Postrevolution Portuguese politics were marked by uncertainty and confusion. The Spinola administration of conservative, older officers was to the political Right of those who had carried out the coup. Spinola opposed any communist role in the government, which the MFA favored. When the MFA and the communists forced Spinola to cancel a rally by his supporters in September 1974, believing it to be a possible coup attempt, Spinola resigned. He apparently hoped to return to power when the Right gained strength. At the end of 1975, after communist-leaning General Vasco Gonçalves was removed from power under Western pressure, military units sympathetic to the communists attempted a coup, and the now-moderate Council of the Revolution, the executive authority of the state led by General Francisco Costa de Gomes, retaliated by removing leftist officers from the armed forces.
Military authority declined, the result of ideological differences among its leaders and parliamentary election victories of the Socialist Party, led by Mario Soares, and the bourgeois parties. The political situation was chaotic. In the first six years, the country had a dozen different governments. Going into the 1975 elections, the first since the revolution, there was real concern that the Portuguese would vote the communists into power. Economic assistance from the United States and Britain helped prevent this. As in Italy, communist strength could be largely explained in economic terms, with high Portuguese inflation, unemployment, and illiteracy rates.
Premier Mario Soares, a moderate socialist, became the dominant figure and was twice premier in the period to 1979. His Socialist Party was supported by the communists and some Social Democrats. With centrist parties demanding new elections, in late 1979 President António Eanes dissolved parliament. The elections brought a shift to the Right, and Maria Pintasilgo, a social activist and devout Catholic, became the first woman premier in Portuguese history. Her government soon fell, and new elections were held in 1980. A center-rightist coalition gained a majority (132 of 250 seats) in the National Assembly, a sign of how far Portugal had moved to the Right since the revolution.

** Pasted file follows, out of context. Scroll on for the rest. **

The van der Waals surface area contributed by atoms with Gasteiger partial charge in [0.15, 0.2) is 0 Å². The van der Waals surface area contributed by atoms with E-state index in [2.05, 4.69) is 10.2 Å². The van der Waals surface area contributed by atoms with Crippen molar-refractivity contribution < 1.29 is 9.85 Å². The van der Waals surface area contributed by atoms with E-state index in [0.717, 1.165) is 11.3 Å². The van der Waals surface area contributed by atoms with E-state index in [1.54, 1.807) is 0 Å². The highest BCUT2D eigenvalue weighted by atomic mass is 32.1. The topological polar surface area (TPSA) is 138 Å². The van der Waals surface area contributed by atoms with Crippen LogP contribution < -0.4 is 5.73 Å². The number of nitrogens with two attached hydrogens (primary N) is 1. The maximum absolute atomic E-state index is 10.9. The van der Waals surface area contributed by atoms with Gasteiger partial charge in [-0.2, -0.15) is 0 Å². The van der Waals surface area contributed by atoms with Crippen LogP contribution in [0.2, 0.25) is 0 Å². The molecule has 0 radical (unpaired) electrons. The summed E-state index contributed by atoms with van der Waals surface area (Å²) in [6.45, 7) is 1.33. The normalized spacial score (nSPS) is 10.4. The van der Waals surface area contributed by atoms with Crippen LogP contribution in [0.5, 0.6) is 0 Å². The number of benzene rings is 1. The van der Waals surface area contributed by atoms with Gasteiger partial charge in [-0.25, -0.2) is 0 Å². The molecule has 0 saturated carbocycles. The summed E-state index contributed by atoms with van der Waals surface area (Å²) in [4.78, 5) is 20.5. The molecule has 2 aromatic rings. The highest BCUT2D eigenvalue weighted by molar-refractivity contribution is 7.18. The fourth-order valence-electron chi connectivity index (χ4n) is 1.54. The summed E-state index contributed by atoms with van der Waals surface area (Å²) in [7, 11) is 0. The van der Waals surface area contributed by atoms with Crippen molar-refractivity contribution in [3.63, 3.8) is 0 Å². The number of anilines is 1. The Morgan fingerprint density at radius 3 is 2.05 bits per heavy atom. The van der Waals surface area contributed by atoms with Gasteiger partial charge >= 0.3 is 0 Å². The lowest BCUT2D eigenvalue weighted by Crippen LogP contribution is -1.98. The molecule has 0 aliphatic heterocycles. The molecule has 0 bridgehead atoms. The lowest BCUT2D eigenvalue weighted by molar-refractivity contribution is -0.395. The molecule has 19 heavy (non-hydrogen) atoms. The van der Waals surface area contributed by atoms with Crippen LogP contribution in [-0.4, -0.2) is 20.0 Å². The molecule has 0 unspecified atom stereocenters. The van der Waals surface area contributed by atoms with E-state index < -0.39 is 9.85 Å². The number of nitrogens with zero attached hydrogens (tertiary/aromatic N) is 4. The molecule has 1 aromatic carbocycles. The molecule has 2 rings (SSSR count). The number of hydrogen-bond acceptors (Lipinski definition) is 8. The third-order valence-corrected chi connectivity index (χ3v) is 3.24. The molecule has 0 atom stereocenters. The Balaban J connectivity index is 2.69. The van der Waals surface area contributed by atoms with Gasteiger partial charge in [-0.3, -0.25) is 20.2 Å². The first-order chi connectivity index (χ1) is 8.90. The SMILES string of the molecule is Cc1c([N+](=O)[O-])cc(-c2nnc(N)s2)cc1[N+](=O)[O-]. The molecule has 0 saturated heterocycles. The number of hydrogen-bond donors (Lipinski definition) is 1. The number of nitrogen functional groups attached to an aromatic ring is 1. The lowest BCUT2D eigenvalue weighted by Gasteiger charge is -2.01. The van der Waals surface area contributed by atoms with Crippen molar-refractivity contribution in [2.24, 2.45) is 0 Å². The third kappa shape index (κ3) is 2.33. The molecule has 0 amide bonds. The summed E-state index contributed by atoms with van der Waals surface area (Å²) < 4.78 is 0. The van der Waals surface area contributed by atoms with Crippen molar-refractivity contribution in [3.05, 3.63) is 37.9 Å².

In 1983, Soares and the socialists returned to power in a coalition government, which made it difficult for him to implement his programs. By the mid-1980s there were two major political parties in Portugal: the Social Democrats, led by the charismatic economist Aníbal Cavaco Silva, and the Socialist Party, now led by Vitor Constâncio. In November 1985, Cavaco Silva became premier in a minority government, and in the July 1987 national elections he was reelected with the first single-party parliamentary majority government since the 1974 revolution. A great boost to the establishment of democracy in Portugal was the nation's admission, along with Spain, to the European Economic Community (EEC) in 1986. Improving economic conditions helped build a solid basis for democracy in both Iberian states. Spencer C. Tucker
Mattoso, José, ed. Histório de Portugal. 8 vols. Lisbon: Editorial Estampa, 1993–1994.; Maxwell, Kenneth. The Making of Portuguese Democracy. Cambridge and New York: Cambridge University Press, 1995.; Robinson, Richard A. H. Contemporary Portugal: A History. London: Allen and Unwin, 1979.
Spencer C. Tucker